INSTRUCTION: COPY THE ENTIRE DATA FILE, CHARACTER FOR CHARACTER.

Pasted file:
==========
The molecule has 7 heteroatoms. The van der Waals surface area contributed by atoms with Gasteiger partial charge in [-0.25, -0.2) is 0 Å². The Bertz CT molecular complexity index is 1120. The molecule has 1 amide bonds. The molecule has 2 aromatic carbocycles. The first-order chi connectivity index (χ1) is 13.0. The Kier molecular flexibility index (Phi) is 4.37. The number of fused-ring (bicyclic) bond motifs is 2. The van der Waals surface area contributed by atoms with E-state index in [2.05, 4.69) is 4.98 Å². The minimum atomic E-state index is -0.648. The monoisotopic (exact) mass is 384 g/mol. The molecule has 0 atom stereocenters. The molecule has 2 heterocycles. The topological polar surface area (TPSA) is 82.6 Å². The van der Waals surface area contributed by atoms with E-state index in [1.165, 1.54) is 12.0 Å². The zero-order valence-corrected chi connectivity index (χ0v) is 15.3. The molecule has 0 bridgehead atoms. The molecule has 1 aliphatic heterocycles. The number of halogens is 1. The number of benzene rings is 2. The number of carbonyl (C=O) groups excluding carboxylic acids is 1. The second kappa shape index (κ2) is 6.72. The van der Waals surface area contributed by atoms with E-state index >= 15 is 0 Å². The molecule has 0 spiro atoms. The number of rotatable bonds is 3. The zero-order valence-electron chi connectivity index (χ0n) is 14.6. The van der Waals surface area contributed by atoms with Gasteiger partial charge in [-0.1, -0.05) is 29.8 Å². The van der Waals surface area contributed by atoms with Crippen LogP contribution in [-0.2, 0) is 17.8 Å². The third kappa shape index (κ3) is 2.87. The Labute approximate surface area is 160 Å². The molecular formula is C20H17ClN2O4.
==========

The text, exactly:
The molecule has 7 heteroatoms. The van der Waals surface area contributed by atoms with Gasteiger partial charge in [-0.25, -0.2) is 0 Å². The Bertz CT molecular complexity index is 1120. The molecule has 1 amide bonds. The molecule has 2 aromatic carbocycles. The first-order chi connectivity index (χ1) is 13.0. The Kier molecular flexibility index (Phi) is 4.37. The number of fused-ring (bicyclic) bond motifs is 2. The van der Waals surface area contributed by atoms with E-state index in [2.05, 4.69) is 4.98 Å². The minimum atomic E-state index is -0.648. The monoisotopic (exact) mass is 384 g/mol. The molecule has 0 atom stereocenters. The molecule has 2 heterocycles. The topological polar surface area (TPSA) is 82.6 Å². The van der Waals surface area contributed by atoms with E-state index in [1.165, 1.54) is 12.0 Å². The zero-order valence-corrected chi connectivity index (χ0v) is 15.3. The molecule has 0 bridgehead atoms. The molecule has 1 aliphatic heterocycles. The number of halogens is 1. The number of benzene rings is 2. The number of carbonyl (C=O) groups excluding carboxylic acids is 1. The second kappa shape index (κ2) is 6.72. The van der Waals surface area contributed by atoms with E-state index >= 15 is 0 Å². The molecule has 0 spiro atoms. The number of rotatable bonds is 3. The zero-order valence-electron chi connectivity index (χ0n) is 14.6. The van der Waals surface area contributed by atoms with Gasteiger partial charge in [-0.1, -0.05) is 29.8 Å². The van der Waals surface area contributed by atoms with Crippen LogP contribution in [-0.2, 0) is 17.8 Å². The third kappa shape index (κ3) is 2.87. The Labute approximate surface area is 160 Å². The molecular formula is C20H17ClN2O4.